One of the most interesting parts of the announcement, to me, was the President's focus on reducing the stigma associated with HIV infection. Many people are so afraid of a positive result that they don't get tested, which also means they can't be put into treatment. This, combined with inequities in access to care, exacerbates the health disparities that have led to a rate of HIV in African American women that is 20 times higher than that seen in their Caucasian counterparts.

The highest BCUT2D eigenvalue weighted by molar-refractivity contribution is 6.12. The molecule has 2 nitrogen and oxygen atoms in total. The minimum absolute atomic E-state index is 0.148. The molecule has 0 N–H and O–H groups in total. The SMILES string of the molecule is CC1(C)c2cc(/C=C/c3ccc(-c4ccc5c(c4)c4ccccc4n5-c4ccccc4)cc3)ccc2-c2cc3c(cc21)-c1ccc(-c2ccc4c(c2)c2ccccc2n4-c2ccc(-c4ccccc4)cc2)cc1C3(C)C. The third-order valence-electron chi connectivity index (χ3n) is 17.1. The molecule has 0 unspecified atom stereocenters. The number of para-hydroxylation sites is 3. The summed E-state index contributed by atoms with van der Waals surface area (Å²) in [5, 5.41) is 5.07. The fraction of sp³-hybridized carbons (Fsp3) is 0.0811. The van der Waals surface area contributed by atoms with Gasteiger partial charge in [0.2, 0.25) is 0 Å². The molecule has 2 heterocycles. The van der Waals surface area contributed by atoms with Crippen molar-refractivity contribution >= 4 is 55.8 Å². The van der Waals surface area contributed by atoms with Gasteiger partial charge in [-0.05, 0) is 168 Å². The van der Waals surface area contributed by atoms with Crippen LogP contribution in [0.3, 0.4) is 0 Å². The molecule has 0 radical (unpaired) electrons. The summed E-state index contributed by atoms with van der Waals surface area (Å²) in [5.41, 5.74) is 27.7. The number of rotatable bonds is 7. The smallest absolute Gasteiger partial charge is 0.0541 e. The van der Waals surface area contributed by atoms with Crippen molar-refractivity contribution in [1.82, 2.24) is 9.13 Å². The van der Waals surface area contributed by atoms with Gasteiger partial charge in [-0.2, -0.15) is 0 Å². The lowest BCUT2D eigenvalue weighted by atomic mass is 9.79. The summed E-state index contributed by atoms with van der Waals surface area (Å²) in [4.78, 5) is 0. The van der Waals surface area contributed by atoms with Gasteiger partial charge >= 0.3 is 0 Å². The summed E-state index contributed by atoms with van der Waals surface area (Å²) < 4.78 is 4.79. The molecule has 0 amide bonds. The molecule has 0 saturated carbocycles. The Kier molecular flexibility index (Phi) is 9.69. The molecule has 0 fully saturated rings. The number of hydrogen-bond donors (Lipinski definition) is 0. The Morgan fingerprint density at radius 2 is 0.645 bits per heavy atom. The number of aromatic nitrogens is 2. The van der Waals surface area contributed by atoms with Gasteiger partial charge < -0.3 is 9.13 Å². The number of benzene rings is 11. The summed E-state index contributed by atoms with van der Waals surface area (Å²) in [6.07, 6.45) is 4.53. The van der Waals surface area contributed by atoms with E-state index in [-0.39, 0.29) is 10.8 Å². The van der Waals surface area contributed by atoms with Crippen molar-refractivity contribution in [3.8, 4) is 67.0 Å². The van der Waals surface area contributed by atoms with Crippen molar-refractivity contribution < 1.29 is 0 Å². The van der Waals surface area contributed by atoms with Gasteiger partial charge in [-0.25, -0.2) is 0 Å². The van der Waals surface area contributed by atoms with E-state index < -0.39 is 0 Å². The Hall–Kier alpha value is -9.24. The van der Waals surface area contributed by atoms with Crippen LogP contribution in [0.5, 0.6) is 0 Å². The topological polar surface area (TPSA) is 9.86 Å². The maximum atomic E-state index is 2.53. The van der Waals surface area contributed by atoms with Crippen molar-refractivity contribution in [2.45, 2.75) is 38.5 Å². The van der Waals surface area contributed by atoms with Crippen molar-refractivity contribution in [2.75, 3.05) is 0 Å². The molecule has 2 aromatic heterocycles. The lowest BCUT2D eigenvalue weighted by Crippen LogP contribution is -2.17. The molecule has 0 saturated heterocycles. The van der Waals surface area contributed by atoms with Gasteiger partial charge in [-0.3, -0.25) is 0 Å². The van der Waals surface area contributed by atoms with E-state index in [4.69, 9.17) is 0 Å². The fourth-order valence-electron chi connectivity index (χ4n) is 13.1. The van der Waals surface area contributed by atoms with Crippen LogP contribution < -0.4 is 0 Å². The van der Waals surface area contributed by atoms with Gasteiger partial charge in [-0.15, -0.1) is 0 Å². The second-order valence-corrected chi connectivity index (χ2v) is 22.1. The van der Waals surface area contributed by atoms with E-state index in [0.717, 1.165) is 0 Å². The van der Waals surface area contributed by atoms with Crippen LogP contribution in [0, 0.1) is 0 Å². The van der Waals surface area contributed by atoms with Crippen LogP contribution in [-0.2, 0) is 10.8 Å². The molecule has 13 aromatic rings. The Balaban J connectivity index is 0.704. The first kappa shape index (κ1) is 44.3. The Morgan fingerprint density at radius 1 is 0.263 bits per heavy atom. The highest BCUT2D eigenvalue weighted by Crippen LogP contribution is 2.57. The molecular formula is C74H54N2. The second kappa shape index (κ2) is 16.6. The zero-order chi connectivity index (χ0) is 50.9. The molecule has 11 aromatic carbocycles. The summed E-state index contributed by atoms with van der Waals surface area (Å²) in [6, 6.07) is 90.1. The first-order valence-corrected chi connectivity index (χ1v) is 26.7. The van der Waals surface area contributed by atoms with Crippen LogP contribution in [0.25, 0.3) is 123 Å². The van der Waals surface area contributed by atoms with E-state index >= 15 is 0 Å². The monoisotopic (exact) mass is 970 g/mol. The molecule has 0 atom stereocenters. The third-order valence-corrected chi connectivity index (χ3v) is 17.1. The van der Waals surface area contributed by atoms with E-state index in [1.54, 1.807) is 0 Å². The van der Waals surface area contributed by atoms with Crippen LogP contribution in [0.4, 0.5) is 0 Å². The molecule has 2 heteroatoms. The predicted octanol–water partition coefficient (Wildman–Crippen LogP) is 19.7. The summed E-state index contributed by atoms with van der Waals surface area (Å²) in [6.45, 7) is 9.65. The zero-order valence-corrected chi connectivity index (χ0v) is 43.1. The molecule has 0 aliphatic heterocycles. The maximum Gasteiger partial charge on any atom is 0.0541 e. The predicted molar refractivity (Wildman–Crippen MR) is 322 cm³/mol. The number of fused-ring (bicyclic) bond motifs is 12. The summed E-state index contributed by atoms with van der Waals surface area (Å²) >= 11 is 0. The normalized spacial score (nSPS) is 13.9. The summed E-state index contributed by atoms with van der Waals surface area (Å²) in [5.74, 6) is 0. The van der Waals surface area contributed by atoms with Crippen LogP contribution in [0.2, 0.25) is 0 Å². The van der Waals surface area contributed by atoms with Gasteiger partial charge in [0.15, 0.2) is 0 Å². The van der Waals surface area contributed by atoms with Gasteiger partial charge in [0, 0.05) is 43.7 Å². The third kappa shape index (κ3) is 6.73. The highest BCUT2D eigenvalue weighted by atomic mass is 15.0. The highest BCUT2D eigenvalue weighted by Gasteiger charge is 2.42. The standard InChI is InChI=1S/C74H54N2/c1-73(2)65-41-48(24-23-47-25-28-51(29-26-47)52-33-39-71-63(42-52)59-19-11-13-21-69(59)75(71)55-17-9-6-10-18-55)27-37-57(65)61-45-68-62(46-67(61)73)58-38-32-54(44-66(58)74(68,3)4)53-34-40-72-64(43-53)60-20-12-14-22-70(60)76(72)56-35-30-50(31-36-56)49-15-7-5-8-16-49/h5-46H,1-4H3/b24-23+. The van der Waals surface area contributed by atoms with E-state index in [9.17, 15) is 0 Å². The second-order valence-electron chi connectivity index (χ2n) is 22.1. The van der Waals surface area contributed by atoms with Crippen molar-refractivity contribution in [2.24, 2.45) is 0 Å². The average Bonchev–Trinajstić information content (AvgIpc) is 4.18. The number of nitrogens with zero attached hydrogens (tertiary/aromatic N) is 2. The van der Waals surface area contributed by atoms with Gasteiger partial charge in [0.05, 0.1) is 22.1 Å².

It was good to hear the President acknowledge the need for us, as a nation, to reduce our judgment of people with HIV. I was particularly impressed by his call for community leaders to embrace everyone infected with the virus. I really do think that reducing discrimination is essential before we can hope for changes in the social structures that encourage the spread of this devastating disease.